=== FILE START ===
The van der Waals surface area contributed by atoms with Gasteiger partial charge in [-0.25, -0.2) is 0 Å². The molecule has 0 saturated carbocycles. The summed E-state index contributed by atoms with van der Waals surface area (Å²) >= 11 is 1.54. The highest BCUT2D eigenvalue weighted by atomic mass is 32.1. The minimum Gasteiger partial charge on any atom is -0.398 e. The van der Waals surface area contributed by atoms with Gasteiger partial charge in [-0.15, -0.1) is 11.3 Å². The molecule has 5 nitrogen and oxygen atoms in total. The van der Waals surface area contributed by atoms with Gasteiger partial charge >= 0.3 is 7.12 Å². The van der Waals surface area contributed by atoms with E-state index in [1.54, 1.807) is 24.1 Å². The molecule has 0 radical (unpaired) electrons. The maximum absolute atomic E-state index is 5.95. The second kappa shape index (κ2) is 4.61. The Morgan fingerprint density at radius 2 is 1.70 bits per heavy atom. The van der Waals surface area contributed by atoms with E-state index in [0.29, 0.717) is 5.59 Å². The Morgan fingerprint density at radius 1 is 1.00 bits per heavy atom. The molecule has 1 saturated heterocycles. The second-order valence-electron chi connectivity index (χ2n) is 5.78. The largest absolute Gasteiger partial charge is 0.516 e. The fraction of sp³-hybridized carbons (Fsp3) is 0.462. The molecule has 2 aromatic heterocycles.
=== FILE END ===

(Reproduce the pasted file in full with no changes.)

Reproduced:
The van der Waals surface area contributed by atoms with Gasteiger partial charge in [-0.25, -0.2) is 0 Å². The molecule has 0 saturated carbocycles. The summed E-state index contributed by atoms with van der Waals surface area (Å²) >= 11 is 1.54. The highest BCUT2D eigenvalue weighted by atomic mass is 32.1. The minimum Gasteiger partial charge on any atom is -0.398 e. The van der Waals surface area contributed by atoms with Gasteiger partial charge in [-0.15, -0.1) is 11.3 Å². The molecule has 5 nitrogen and oxygen atoms in total. The van der Waals surface area contributed by atoms with Gasteiger partial charge >= 0.3 is 7.12 Å². The van der Waals surface area contributed by atoms with E-state index in [1.54, 1.807) is 24.1 Å². The molecule has 0 radical (unpaired) electrons. The maximum absolute atomic E-state index is 5.95. The second kappa shape index (κ2) is 4.61. The Morgan fingerprint density at radius 2 is 1.70 bits per heavy atom. The van der Waals surface area contributed by atoms with E-state index in [0.29, 0.717) is 5.59 Å². The Morgan fingerprint density at radius 1 is 1.00 bits per heavy atom. The molecule has 1 saturated heterocycles. The second-order valence-electron chi connectivity index (χ2n) is 5.78. The largest absolute Gasteiger partial charge is 0.516 e. The fraction of sp³-hybridized carbons (Fsp3) is 0.462. The molecule has 2 aromatic heterocycles.